A U.S. Army base in Georgia recently adjusted its policy regarding military identification cards, according to a published report.
Also known as the Common Access Card, the identification card is considered one of the most important documentation paperwork items used by members of the service, their family members and civilians with the U.S. Department of Defense and contractors, The Signal of Fort Gordon reports.
Garrison Commander Colonel Robert Barker enacted Garrison Policy 72, which prohibits duplicating military ID cards, as well as photocopying them and other government identification cards.
When a copy of a form of identification is required, the personnel ought to use a driver's license or a civilian identification card in its stead.
"I would question any business that tries to require a photocopy of a military ID," director Tom Brooks with the Military Personnel Service Division told the news source. "Why do they need it? If it's a business that offers a military discount, then seeing the ID should be enough. If it's for something like a rental property, then there's no reason people can’t just use a driver’s license."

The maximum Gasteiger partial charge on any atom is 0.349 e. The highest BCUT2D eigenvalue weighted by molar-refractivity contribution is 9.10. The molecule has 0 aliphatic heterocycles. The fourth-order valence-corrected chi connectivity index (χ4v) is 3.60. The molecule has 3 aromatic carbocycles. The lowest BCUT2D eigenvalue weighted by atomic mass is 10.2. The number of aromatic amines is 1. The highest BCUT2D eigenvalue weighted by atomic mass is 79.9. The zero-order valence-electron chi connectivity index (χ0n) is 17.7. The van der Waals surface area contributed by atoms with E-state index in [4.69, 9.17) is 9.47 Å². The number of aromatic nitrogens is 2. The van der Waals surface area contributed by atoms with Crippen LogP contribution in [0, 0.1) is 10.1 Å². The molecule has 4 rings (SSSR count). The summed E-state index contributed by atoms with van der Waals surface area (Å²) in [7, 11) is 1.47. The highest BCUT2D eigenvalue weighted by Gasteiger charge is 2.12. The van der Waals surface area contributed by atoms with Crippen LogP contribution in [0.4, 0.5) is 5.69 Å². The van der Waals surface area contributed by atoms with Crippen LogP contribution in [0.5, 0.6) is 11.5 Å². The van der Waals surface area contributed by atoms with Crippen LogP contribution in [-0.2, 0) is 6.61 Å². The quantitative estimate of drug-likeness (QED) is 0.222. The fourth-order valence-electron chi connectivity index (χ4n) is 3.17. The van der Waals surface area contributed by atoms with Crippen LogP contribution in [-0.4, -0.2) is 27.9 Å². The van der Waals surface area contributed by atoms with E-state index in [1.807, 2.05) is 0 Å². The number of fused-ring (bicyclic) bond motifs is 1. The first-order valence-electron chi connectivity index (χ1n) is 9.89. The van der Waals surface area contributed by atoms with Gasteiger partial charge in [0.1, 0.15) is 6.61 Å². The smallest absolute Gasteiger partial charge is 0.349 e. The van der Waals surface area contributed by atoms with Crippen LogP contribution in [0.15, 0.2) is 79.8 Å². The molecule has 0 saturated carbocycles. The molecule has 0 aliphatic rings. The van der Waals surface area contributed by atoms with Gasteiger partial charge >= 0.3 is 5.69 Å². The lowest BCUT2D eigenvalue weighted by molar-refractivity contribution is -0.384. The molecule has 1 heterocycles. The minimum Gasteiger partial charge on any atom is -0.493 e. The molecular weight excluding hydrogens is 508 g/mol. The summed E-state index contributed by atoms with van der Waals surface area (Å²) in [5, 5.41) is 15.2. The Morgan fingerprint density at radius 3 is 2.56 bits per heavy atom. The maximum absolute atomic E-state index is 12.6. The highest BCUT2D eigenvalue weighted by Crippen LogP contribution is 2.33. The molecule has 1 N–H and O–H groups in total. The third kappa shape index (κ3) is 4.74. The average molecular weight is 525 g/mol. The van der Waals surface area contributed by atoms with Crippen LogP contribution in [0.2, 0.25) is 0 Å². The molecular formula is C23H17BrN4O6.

Yet the new policy does have exceptions.
Copies may be used for hospitals and medical centers as outlined by the memorandum, which approves medical treatment, completion of paperwork for insurance claims, filling prescriptions and acquiring supplies.
Security personnel collects and destroys duplicated identification cards as a safety precaution.
Helping preserve safety is also the motive of a California check center.
The Community Voice reports the Check Center in Rohnert Park is set to issue free child identification cards this Sunday as part of an effort to help identify missing children in a more rapid fashion.
"We welcome the opportunity to sponsor this important effort in Rohnert Park," store manager Holly Wesley with the Check Center told the news source.